Front Page Forums Government Legislative Process


Viewing 1 post (of 1 total)
  • Author
  • #97

    The process of passing laws should start with a vote on the intent of the proposed law.

    If the intent vote doesn’t pass, the waste of a significant effort to write a detailed law that won’t pass can be avoided. If the intent vote passes, then legislators can proceed to negotiate and write the details of the law in accordance with the approved intent.

    Without an intent vote, it’s not clear if a failure to pass a law or referendum is due to a lack of support for the intent of the law or a lack of support for the proposed implementation.

    If a legislature has two bodies, such as the House of Representatives and the Senate in the United States, only one of them should be responsible for introducing new legislation. If legislation can start in either body, then it’s possible for two similar laws to be proposed in the two bodies and if both are approved by vote then they have to be reconciled — and in the United States, this happens without another vote on the final draft by both bodies, which means that unscrupulous editors can insert or remove things that wouldn’t have passed a vote.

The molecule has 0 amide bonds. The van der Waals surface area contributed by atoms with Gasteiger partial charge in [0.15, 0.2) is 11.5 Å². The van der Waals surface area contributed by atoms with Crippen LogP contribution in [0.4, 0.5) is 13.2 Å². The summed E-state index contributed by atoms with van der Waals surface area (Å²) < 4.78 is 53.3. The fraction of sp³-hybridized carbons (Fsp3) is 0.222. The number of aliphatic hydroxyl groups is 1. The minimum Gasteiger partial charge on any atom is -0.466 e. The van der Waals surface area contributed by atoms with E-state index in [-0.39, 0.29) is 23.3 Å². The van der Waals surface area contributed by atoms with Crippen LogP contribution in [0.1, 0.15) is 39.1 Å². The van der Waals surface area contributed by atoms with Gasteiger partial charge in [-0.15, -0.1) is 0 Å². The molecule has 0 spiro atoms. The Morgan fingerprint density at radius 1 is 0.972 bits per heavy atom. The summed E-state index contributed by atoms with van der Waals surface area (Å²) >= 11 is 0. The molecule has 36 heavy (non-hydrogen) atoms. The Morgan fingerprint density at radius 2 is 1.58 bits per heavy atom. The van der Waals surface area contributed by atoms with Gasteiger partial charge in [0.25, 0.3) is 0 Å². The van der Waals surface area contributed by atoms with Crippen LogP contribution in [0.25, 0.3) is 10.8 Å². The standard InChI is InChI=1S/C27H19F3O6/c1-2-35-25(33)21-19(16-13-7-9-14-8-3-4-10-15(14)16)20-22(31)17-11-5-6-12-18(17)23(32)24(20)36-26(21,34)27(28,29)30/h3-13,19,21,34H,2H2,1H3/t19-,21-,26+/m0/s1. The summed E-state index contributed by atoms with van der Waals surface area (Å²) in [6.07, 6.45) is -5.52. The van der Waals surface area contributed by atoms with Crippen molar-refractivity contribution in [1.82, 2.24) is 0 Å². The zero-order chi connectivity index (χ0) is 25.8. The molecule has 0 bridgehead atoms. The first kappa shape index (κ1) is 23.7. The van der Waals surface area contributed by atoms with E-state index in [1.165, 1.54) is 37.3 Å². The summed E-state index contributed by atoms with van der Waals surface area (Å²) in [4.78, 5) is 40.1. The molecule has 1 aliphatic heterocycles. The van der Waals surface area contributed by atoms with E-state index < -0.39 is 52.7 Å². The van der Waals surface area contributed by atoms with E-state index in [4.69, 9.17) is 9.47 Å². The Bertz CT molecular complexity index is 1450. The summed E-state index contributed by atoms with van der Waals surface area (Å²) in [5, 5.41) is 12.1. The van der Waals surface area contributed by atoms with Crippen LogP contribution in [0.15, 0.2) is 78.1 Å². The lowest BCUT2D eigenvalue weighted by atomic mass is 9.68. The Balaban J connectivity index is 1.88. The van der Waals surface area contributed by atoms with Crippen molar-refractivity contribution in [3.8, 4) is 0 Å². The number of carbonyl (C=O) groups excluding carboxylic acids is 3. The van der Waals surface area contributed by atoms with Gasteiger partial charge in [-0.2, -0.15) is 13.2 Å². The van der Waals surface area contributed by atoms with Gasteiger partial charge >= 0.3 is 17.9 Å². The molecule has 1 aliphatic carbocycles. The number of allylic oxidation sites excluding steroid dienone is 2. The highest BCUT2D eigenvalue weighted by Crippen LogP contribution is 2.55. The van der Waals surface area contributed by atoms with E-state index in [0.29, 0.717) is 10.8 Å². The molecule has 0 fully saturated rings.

When legislators vote on a law and when citizens vote on a referendum, they vote on it as it is written. They might agree with some of it but strongly disagree with some implementation detail and vote against it for that reason. Voting on the intent first means that if a subsequent vote on the implementation fails it’s because people don’t want that implementation, and lawmakers should try again. Alternatively, voters can be presented with a a set of proposed implementations to select a winner, the way people vote for candidates in an election. This is a useful technique when lawmakers cannot come an agreement on an implementation — they let the voters decide (either the people in a referendum, or the full body of legislators).

    When a dispute comes before a judge, the judge must ascertain the facts and determine how the law applies to the circumstances in question. Sometimes the law isn’t clear and judges must interpret the law. When there is an intent preceding the implementation, it provides judges with context when there is ambiguity in the implementation details, so judges can rule in alignment with the intent of the law.

    Laws should be made with the fewest “exceptional” cases possible. An exception is really a higher priority rule. It’s better to write it that way instead of writing it as an exception.

Viewing 1 post (of 1 total)
  • You must be logged in to reply to this topic.